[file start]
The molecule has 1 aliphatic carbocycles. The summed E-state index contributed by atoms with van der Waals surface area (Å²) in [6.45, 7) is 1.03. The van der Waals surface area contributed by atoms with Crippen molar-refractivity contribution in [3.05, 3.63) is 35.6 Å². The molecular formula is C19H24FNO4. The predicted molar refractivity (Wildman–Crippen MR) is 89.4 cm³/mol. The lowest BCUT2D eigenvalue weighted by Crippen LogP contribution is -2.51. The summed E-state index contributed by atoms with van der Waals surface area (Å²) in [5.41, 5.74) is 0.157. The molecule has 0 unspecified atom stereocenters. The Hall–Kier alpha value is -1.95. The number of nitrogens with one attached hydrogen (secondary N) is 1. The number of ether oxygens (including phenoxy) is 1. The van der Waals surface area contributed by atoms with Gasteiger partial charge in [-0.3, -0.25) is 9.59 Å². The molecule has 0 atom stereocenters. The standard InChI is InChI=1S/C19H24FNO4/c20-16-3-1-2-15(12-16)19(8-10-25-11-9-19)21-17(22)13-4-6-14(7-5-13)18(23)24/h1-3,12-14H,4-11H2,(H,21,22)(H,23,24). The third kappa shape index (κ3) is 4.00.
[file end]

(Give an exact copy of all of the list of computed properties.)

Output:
The molecule has 1 aliphatic carbocycles. The summed E-state index contributed by atoms with van der Waals surface area (Å²) in [6.45, 7) is 1.03. The van der Waals surface area contributed by atoms with Crippen molar-refractivity contribution in [3.05, 3.63) is 35.6 Å². The molecular formula is C19H24FNO4. The predicted molar refractivity (Wildman–Crippen MR) is 89.4 cm³/mol. The lowest BCUT2D eigenvalue weighted by Crippen LogP contribution is -2.51. The summed E-state index contributed by atoms with van der Waals surface area (Å²) in [5.41, 5.74) is 0.157. The molecule has 0 unspecified atom stereocenters. The Hall–Kier alpha value is -1.95. The number of nitrogens with one attached hydrogen (secondary N) is 1. The number of ether oxygens (including phenoxy) is 1. The van der Waals surface area contributed by atoms with Gasteiger partial charge in [-0.3, -0.25) is 9.59 Å². The molecule has 0 atom stereocenters. The standard InChI is InChI=1S/C19H24FNO4/c20-16-3-1-2-15(12-16)19(8-10-25-11-9-19)21-17(22)13-4-6-14(7-5-13)18(23)24/h1-3,12-14H,4-11H2,(H,21,22)(H,23,24). The third kappa shape index (κ3) is 4.00.